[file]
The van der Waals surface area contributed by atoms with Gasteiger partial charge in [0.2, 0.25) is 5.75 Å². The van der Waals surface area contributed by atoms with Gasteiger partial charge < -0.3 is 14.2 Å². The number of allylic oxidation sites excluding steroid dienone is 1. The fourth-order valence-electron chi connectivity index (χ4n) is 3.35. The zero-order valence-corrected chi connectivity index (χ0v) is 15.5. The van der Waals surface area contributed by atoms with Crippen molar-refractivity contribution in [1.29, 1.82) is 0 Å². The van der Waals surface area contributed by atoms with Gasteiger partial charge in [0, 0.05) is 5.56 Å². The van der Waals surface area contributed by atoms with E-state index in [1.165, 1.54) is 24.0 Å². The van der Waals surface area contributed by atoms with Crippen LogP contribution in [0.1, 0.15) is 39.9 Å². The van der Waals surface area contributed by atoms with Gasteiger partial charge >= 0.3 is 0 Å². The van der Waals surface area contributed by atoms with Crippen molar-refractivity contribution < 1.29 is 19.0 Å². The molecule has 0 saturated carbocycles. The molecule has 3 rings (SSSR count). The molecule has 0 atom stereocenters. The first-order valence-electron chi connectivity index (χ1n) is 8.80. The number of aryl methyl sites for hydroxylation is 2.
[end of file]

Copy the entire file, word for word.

The van der Waals surface area contributed by atoms with Gasteiger partial charge in [0.2, 0.25) is 5.75 Å². The van der Waals surface area contributed by atoms with Gasteiger partial charge < -0.3 is 14.2 Å². The number of allylic oxidation sites excluding steroid dienone is 1. The fourth-order valence-electron chi connectivity index (χ4n) is 3.35. The zero-order valence-corrected chi connectivity index (χ0v) is 15.5. The van der Waals surface area contributed by atoms with Crippen molar-refractivity contribution in [1.29, 1.82) is 0 Å². The van der Waals surface area contributed by atoms with Gasteiger partial charge in [0, 0.05) is 5.56 Å². The van der Waals surface area contributed by atoms with E-state index in [1.165, 1.54) is 24.0 Å². The van der Waals surface area contributed by atoms with Crippen LogP contribution in [0.1, 0.15) is 39.9 Å². The van der Waals surface area contributed by atoms with Gasteiger partial charge >= 0.3 is 0 Å². The van der Waals surface area contributed by atoms with Crippen molar-refractivity contribution < 1.29 is 19.0 Å². The molecule has 0 saturated carbocycles. The molecule has 3 rings (SSSR count). The molecule has 0 atom stereocenters. The first-order valence-electron chi connectivity index (χ1n) is 8.80. The number of aryl methyl sites for hydroxylation is 2.